Reducing the Risk of SIDS and Other Sleep-related Infant Deaths through the Design and Deployment of Free Educational Apps for Mobile Phones


Emerging Practice

Reducing the Risk of SIDS and Other Sleep-related Infant Deaths through the Design and Deployment of Free Educational Apps for Mobile Phones

State/JurisdictionSettingPopulationTopic AreaNPMs
New JerseyCommunityPerinatal/Infant HealthInjury Prevention & Hospitalization, Telehealth5

The SIDS Center of New Jersey expanded its educational toolkit for reducing the risk of Sudden Unexpected Infant Death by the development of two free mobile phone apps, SIDS Info and Baby Be Well,® to enhance provider, parental, family, and community knowledge of and virtual access to safe infant sleep and other risk lowering information, with the former app adding English and Spanish voice-over to its bilingual text and graphics. Two free and novel mobile phone apps, SIDS Info and Baby Be Well® are recent additions to the SIDS Center of New Jersey's (SCNJ) toolkit for reducing the risk of Sudden Unexpected Infant Death (SUID). Their features and a description of the needs they were designed to meet are presented in the PDF link and in the Practice Summary. Operating under a Health Services grant from the New Jersey Department of Health since 1988, the SCNJ offers bereavement support, conducts research into SIDS and other sleep-related infant deaths, and develops and provides extensive risk reduction education to healthcare, social service. community, and public health providers and the public, creating a wide range of modalities and tools, including print, video, and live and on-demand webinars. In association with the SCNJ's work, New Jersey's rate of SUID is among the lowest in the US. Raising provider and public knowledge of unsafe infant sleep practices, environmental challenges, and implicit bias and other adverse social and health determinants that contribute to an infant's vulnerability is the focus of its many initiatives.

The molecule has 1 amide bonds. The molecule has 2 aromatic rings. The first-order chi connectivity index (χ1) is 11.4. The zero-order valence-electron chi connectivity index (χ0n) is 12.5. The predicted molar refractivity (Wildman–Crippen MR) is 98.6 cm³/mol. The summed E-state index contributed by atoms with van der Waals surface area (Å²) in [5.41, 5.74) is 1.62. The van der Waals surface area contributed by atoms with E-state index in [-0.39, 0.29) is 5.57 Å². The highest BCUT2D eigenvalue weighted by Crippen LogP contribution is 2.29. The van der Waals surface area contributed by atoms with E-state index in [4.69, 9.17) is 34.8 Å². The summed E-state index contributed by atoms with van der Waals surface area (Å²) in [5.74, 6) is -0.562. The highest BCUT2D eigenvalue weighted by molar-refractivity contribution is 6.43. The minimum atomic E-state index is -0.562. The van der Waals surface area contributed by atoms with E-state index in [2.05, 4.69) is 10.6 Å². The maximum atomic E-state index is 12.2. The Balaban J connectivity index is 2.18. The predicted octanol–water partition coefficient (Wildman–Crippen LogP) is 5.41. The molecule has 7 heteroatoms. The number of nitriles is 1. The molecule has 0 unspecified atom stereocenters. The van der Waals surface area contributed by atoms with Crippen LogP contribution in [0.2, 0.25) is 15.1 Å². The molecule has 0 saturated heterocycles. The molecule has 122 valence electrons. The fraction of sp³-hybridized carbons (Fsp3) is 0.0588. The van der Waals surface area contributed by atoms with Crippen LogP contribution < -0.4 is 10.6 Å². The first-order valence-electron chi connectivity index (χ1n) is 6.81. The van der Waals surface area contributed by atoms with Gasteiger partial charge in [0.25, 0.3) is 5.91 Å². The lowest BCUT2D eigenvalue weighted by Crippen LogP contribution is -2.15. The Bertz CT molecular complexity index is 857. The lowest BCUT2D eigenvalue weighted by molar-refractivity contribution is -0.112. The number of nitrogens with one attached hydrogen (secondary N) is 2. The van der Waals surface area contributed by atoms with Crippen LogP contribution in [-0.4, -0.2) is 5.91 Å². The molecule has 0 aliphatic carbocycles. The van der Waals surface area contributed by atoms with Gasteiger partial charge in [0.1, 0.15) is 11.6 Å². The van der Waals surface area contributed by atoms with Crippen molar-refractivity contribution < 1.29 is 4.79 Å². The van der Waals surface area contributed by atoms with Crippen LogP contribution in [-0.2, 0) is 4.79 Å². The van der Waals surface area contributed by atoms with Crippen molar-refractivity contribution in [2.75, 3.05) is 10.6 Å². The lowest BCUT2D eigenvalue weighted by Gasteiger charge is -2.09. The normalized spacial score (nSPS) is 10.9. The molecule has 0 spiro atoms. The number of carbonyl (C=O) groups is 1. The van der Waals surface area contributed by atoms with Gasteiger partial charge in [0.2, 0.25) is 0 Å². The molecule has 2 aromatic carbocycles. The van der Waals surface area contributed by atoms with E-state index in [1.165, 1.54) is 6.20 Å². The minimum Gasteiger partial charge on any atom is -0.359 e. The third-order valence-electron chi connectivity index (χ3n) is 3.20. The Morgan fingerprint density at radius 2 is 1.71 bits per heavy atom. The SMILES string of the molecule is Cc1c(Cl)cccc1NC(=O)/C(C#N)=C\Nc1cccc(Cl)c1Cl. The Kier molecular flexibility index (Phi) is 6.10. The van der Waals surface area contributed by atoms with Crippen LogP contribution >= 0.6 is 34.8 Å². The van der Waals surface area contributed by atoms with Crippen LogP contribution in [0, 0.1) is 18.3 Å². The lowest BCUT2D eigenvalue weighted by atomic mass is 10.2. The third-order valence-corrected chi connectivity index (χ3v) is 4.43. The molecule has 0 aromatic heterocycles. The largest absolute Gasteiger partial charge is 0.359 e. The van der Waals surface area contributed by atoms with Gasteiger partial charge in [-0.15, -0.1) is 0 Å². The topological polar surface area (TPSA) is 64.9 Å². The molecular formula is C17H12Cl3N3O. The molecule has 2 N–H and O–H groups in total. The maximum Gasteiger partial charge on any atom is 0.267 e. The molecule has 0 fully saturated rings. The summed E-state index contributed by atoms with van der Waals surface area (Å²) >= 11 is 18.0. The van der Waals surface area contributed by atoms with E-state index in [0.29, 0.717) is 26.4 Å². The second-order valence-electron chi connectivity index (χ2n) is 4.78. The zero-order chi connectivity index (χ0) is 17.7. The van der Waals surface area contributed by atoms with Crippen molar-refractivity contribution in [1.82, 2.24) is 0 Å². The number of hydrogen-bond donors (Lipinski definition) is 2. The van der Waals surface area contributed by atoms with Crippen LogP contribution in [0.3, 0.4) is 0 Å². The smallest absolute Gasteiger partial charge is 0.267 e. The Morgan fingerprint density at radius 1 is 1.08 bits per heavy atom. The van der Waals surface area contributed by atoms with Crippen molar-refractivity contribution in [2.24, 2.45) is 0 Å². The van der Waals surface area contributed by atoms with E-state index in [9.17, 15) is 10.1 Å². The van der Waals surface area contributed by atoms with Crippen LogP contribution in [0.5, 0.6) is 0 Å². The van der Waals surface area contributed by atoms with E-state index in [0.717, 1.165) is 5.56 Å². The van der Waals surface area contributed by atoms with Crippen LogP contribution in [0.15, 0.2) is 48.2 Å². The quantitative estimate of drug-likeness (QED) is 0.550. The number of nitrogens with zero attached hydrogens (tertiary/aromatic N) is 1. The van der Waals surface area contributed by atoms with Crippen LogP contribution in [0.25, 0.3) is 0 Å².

On behalf of parents, grandparents, and other caregivers, the novel and free apps have individual as well as shared features that are collectively intended to: a) enhance direct (virtual) access to and sharing of accurate information about safe sleep practices and other risk-reducing behaviors across all racial, ethnic, socioeconomic and age groups; b) enhance durability over that of print material; c) facilitate content updates; d) overcome language and literacy barriers; e) promote recurring exposure to information, and thus to reminders. On behalf of providers, including physicians, nurses, community workers and home visitors, the goal is to offer convenient access to a standardized script and a more durable modality than print for sharing information. These resources can be accessed virtually, a benefit in times when in-person sharing may not be possible. The apps are fully realized and available cost-free for use by other programs, as described in the linked information. Mobile phone ownership crosses all population groups. For programs interested in using the apps in their education protocols but seeking initial background education for its providers regarding SUID and risk reduction, we recommend accessing the SCNJ Facebook site https://www.facebook.com/SIDSCenterNJ/. In addition, we have provided access to an SCNJ on-demand webinar via a link on this Emerging Practice page.


contact information

SIDS Center of New Jersey, Department of Pediatrics, Rutgers Robert Wood Johnson Medical School
Barbara Ostfeld PhD
ostfelba@rwjms.rutgers.edu
732-249-2160
Thomas Hegyi
hegyith@rwjms.rutgers.edu

Project Website